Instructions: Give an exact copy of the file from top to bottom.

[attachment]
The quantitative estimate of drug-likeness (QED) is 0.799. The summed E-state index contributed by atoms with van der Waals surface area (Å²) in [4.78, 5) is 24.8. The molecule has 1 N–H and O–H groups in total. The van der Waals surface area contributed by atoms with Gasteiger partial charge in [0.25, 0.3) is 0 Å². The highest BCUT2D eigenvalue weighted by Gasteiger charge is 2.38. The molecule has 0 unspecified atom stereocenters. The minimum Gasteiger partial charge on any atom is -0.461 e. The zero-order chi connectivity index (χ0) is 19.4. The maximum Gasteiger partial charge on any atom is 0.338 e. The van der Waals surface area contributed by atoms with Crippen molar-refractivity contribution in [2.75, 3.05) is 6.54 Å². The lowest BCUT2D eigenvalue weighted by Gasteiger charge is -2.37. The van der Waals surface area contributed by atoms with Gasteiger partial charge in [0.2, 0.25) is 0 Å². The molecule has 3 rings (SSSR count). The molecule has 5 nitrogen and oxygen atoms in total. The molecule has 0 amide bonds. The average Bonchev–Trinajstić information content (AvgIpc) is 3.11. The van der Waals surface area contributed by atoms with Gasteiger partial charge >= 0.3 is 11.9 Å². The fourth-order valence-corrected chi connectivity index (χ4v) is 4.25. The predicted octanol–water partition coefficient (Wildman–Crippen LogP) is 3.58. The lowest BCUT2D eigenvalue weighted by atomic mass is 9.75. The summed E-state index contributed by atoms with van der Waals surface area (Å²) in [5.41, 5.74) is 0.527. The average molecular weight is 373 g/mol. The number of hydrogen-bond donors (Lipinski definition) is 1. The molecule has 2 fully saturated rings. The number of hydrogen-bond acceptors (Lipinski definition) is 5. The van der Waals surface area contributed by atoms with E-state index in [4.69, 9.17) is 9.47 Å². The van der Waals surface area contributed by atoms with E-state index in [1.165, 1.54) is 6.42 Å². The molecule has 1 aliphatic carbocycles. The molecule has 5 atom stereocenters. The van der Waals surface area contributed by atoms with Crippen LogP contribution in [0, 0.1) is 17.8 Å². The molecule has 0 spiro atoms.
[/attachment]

The quantitative estimate of drug-likeness (QED) is 0.799. The summed E-state index contributed by atoms with van der Waals surface area (Å²) in [4.78, 5) is 24.8. The molecule has 1 N–H and O–H groups in total. The van der Waals surface area contributed by atoms with Gasteiger partial charge in [0.25, 0.3) is 0 Å². The highest BCUT2D eigenvalue weighted by Gasteiger charge is 2.38. The molecule has 0 unspecified atom stereocenters. The minimum Gasteiger partial charge on any atom is -0.461 e. The zero-order chi connectivity index (χ0) is 19.4. The maximum Gasteiger partial charge on any atom is 0.338 e. The van der Waals surface area contributed by atoms with Crippen molar-refractivity contribution in [2.75, 3.05) is 6.54 Å². The lowest BCUT2D eigenvalue weighted by Gasteiger charge is -2.37. The van der Waals surface area contributed by atoms with Gasteiger partial charge in [0.2, 0.25) is 0 Å². The molecule has 3 rings (SSSR count). The molecule has 5 nitrogen and oxygen atoms in total. The molecule has 0 amide bonds. The average Bonchev–Trinajstić information content (AvgIpc) is 3.11. The van der Waals surface area contributed by atoms with Gasteiger partial charge >= 0.3 is 11.9 Å². The fourth-order valence-corrected chi connectivity index (χ4v) is 4.25. The predicted octanol–water partition coefficient (Wildman–Crippen LogP) is 3.58. The lowest BCUT2D eigenvalue weighted by atomic mass is 9.75. The summed E-state index contributed by atoms with van der Waals surface area (Å²) in [5.41, 5.74) is 0.527. The average molecular weight is 373 g/mol. The number of hydrogen-bond donors (Lipinski definition) is 1. The molecule has 2 fully saturated rings. The number of hydrogen-bond acceptors (Lipinski definition) is 5. The van der Waals surface area contributed by atoms with E-state index in [4.69, 9.17) is 9.47 Å². The van der Waals surface area contributed by atoms with E-state index in [1.165, 1.54) is 6.42 Å². The molecule has 1 aliphatic carbocycles. The molecule has 5 atom stereocenters. The van der Waals surface area contributed by atoms with Crippen LogP contribution in [0, 0.1) is 17.8 Å². The molecule has 0 spiro atoms.